|Photo: Ross Halfin|
"Bass solo. Take one."Thirty years ago today, the music world lost one its greatest talents. Cliff Burton, bass player for Metallica and, by all accounts, all-around good dude, was tragically killed in a bus accident while the band was on tour in Sweden during the early morning hours of 9/27/86. Those who knew him and fans who had loved him on Metallica's then three releases -- Kill 'Em All, Ride the Lightning, and the breakthrough Master of Puppets -- were devastated. The world hasn't been the same since.
Cliff Burton was truly a unique and towering figure of mythic proportions; in just three short years (and at only 24yrs old!), he became a legend not only in the Metal scene, but he also garnered respect from music fans in general. Sure, there are jaded Metal "experts" who yell the same tired insults like "Metallica died with Cliff" when it comes to the band's 90s output; however the fact of the matter was, Cliff was very eclectic in his musical tastes and, by all accounts, did not care what anyone else thought about image -- especially his own -- or musical style in general. One wonders if Metallica would recorded something like 1996's Load sooner...
The impact that Cliff had on Metallica is crystal clear in the musical and technical leaps and bounds made from Kill 'Em All to Ride The Lightning -- in just under a year, no less! No one could have predicted that the same, pimply-faced teenagers pictured on the back cover of the Kill 'Em All LP would go on to write such masterpieces as "For Whom The Bell Tolls", "Fade To Black", "Creeping Death", and "The Call of Ktulu". Of course, this growth and musical maturity would ultimately reach its nadir with 1986's Master of Puppets.
Being only 4yrs old when Cliff was taken and not getting into Metallica until 1991's self-titled "The Black Album", the legend of Cliff already had an aura about it. As my friends and I discovered the early records, pre-"Enter Sandman", I remember a sort of haze of confusion surrounding Burton's legacy. At that point, none of us really had the full story of just what happened to him -- after all, we were all just pre-teens as we were discovering the band and learning their history. We'd stare at the folding cassette booklets for those first three albums, recognizing younger versions of Hetfield, Ulrich, and Hammett...and staring with a sense of wonder at the photos of Cliff. Through word of mouth from older classmates and through reading various bits in magazines, we started to get a better picture of Cliff.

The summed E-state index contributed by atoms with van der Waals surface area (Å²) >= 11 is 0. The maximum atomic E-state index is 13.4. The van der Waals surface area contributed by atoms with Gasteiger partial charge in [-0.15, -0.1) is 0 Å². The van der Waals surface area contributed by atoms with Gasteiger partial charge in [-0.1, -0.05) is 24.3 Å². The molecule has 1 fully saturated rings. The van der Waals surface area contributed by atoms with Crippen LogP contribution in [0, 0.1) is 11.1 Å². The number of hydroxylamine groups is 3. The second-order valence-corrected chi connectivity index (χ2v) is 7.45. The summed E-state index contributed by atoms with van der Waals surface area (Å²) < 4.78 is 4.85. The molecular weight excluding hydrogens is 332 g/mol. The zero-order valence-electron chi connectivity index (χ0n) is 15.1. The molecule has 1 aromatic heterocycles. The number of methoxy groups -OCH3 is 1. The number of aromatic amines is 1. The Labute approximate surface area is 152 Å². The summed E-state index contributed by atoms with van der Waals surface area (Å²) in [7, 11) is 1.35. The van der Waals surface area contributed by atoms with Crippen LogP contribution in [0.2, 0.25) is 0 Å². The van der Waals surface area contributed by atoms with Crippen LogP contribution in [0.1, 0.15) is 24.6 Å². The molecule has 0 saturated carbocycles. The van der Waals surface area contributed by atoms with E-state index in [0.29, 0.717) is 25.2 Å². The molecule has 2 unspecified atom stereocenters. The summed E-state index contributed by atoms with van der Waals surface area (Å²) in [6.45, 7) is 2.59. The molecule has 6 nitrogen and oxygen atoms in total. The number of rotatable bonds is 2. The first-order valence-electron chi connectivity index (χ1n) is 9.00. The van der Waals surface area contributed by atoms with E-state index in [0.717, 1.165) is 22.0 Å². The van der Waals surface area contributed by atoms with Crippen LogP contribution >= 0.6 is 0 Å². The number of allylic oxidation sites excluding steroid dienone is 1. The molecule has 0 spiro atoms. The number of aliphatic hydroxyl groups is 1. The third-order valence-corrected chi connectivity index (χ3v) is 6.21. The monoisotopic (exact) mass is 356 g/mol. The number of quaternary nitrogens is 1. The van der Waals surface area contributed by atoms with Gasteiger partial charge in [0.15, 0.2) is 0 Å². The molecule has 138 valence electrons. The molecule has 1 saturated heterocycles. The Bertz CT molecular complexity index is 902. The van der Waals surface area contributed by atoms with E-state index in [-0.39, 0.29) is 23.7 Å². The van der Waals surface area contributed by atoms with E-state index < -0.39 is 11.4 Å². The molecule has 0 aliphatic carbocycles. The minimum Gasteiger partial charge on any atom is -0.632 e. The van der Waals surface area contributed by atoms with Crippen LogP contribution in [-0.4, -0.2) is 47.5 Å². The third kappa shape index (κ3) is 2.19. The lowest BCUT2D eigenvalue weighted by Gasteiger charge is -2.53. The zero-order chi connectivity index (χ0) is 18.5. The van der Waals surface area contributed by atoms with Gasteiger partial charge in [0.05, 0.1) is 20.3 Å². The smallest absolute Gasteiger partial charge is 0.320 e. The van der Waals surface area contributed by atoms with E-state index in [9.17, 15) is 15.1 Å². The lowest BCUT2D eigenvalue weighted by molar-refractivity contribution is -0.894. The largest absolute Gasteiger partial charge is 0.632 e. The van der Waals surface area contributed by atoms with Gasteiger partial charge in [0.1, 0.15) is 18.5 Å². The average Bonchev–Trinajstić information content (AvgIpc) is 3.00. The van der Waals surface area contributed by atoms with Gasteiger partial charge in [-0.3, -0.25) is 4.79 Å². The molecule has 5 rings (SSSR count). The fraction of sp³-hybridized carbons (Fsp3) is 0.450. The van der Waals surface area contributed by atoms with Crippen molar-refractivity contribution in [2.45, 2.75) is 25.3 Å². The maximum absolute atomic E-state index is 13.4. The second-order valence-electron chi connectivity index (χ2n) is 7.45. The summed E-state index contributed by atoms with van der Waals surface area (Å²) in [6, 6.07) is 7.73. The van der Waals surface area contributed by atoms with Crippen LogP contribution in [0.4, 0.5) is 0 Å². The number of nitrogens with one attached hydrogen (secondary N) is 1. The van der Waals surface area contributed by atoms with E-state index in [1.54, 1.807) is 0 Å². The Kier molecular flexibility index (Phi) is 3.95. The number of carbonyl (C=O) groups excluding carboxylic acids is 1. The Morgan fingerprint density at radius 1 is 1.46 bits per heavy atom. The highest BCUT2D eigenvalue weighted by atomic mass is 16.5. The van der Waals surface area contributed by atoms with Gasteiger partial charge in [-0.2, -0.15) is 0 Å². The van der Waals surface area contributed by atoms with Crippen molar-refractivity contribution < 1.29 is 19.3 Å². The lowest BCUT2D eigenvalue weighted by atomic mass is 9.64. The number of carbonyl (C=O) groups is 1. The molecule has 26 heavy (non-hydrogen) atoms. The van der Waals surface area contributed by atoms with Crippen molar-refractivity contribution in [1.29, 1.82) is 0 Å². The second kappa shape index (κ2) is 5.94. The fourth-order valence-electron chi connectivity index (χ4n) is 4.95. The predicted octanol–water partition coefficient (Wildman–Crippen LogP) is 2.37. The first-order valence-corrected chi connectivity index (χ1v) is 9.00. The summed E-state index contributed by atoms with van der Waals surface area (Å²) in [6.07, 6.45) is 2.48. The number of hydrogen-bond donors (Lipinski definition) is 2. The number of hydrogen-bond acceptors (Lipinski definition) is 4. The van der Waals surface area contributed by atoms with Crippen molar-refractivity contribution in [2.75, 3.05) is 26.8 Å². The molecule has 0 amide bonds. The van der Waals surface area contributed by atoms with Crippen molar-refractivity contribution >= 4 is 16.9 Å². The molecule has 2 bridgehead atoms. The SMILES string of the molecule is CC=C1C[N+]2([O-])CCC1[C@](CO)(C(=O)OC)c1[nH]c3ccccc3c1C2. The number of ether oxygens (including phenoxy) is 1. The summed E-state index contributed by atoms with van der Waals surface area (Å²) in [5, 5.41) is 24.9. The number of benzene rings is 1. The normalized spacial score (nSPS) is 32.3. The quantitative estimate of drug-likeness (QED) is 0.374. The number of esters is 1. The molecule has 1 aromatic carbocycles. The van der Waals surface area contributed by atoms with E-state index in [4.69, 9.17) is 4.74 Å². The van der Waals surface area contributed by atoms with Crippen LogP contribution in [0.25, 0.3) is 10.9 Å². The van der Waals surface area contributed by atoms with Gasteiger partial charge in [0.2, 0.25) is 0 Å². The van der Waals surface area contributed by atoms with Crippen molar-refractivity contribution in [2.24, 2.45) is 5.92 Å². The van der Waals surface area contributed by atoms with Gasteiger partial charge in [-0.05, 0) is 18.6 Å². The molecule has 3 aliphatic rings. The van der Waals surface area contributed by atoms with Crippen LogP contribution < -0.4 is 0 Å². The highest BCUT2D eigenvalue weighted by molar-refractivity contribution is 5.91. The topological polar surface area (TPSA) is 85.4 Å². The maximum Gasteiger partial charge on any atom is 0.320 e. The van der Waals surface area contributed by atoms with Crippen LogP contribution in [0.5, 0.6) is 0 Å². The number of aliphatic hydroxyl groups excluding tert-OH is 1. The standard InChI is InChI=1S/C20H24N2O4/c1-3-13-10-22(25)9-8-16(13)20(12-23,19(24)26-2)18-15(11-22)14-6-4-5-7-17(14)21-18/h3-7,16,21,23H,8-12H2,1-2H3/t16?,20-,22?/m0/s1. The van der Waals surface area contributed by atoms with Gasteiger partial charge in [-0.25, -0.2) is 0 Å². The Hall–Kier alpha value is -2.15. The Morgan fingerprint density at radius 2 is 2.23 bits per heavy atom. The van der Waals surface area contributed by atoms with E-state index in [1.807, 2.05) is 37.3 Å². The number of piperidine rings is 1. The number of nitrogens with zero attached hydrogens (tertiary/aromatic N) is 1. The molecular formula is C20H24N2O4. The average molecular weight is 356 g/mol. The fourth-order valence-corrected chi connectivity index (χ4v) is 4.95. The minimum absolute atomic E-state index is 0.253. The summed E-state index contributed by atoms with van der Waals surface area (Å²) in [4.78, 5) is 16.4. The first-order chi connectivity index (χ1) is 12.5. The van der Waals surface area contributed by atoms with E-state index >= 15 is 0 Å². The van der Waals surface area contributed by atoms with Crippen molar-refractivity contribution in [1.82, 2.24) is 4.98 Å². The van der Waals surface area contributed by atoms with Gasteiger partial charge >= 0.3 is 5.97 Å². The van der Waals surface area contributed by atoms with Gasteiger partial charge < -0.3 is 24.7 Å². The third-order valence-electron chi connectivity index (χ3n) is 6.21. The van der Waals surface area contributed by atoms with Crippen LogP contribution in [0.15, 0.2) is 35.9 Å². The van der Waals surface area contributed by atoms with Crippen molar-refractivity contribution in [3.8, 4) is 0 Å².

|Photo: Ross Halfin|
Around this same time, my family and I (along with my best friend, Chris, also the kid who introduced me to Metallica) were vacationing in upstate Pennsylvania when my dad decided to take us on a surprise trip to nearby Binghamton, NY. We were actually going to see a famous carousel, but Chris and I spotted a record store called Music City and begged Dad to pull over. This place was a mecca for the burgeoning Metallica fans that we were -- let along MUSIC fans, as we had tons of "import" CDs (bootlegs), shirts, and bootleg cassette tapes at our disposable. In the video section, there was a copy of The $19.98 Home Vid: Cliff 'Em All. At this point in my Metallica fandom, anything with Cliff was a welcomed treasure/history lesson, as I'd missed the 1992 edition of MTV's Metallica Rockumentary.
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"We do what we wanna do, ya know? If they consider that sellin' out, then . . . whatever."
Of course, the standout clip from Cliff 'Em All is, hands down, "For Whom The Bell Tolls" from Oakland, CA's Day On The Green festival 8/31/85. Cliff's wailing bass intro is truly the stuff of legend and, from the moment I first saw it, I knew why he was so well-respected and missed by fans older than me!
From that moment on, Cliff was pretty much the coolest dude in the room for me. The first live recording featuring Cliff that I got my hands must have been the Puppets In El Paso bootleg, which was a show from El Paso, TX 5/12/86. Hearing Cliff's bass work on "For Whom The Bell Tolls" (as well as the rest of the show) was truly something else . . .
Every year on the anniversary of his death, I find myself listening to either the first three records exclusively or live shows from his tenure with the band. I've always thought it as a great way to honor the man, ya know? On this morning's commute, the first three tracks were, of course, "(Anesthesia) - Pulling Teeth", "The Call of Ktulu", and "Orion".
As a Metallica collector, I cherish every new live recording (audio or video) that I come across and the deluxe remastered box sets of both Kill 'Em All and Ride The Lightning were no different. Each set contains a wealth of great quality live audio, as well as exclusive DVDs; in particular the Lightning set's DVD features the complete Metal Hammer Festival 9/15/85 gig (as glimpsed in Cliff 'Em All), including one of Cliff's best bass solos! For any fan, this was truly like finding the Holy Grail of Metallica live DVDs -- a pro-shot show with Cliff!! As it stands now, I look forward to what is in store for the eventual Master of Puppets deluxe remastered box set...
Today, it seems that Cliff's memory is alive and well in the Metallica world; in 2005, the band finally started playing "Orion" live (albeit just the first half, as they opened for The Rolling Stones) -- they finally played the whole song the following year when they celebrated the 20th anniversary of Master of Puppets by playing the entire album. As a matter of fact, every time they play "Orion", James dedicates it to Cliff. These days, they've been known to play "Whiskey In The Jar" as an encore and, again, dedicate it to Cliff as well. I think it's safe to say that he's become the band's guardian angel, leading them when he was in the band and now guiding and protecting them from beyond.
Clifford Lee Burton 2/10/62 - 9/27/86
Rest In Peace.
|Photo Credit: Ross Halfin|